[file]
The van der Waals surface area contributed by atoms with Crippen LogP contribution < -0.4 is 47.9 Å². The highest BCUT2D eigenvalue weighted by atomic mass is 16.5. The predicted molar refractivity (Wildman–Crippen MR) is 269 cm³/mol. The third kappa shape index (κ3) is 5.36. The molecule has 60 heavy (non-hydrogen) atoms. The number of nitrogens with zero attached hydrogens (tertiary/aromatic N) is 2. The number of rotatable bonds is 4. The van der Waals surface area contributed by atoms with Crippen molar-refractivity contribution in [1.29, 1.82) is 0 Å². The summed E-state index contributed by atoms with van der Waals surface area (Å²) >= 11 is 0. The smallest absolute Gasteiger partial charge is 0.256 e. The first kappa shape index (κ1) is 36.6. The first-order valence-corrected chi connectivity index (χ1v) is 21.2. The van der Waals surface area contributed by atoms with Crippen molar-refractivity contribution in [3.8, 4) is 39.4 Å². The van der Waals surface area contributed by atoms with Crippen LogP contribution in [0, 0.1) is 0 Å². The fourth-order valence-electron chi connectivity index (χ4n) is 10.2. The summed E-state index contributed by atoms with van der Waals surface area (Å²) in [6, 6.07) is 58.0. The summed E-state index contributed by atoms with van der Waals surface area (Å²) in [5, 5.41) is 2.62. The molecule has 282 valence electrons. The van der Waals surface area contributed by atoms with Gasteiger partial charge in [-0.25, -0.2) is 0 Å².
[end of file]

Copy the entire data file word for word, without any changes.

The van der Waals surface area contributed by atoms with Crippen LogP contribution < -0.4 is 47.9 Å². The highest BCUT2D eigenvalue weighted by atomic mass is 16.5. The predicted molar refractivity (Wildman–Crippen MR) is 269 cm³/mol. The third kappa shape index (κ3) is 5.36. The molecule has 60 heavy (non-hydrogen) atoms. The number of nitrogens with zero attached hydrogens (tertiary/aromatic N) is 2. The number of rotatable bonds is 4. The van der Waals surface area contributed by atoms with Crippen molar-refractivity contribution in [1.29, 1.82) is 0 Å². The summed E-state index contributed by atoms with van der Waals surface area (Å²) >= 11 is 0. The smallest absolute Gasteiger partial charge is 0.256 e. The first kappa shape index (κ1) is 36.6. The first-order valence-corrected chi connectivity index (χ1v) is 21.2. The van der Waals surface area contributed by atoms with Crippen molar-refractivity contribution in [3.8, 4) is 39.4 Å². The van der Waals surface area contributed by atoms with Crippen LogP contribution in [0, 0.1) is 0 Å². The fourth-order valence-electron chi connectivity index (χ4n) is 10.2. The summed E-state index contributed by atoms with van der Waals surface area (Å²) in [6, 6.07) is 58.0. The summed E-state index contributed by atoms with van der Waals surface area (Å²) in [5, 5.41) is 2.62. The molecule has 282 valence electrons. The van der Waals surface area contributed by atoms with Gasteiger partial charge in [-0.25, -0.2) is 0 Å².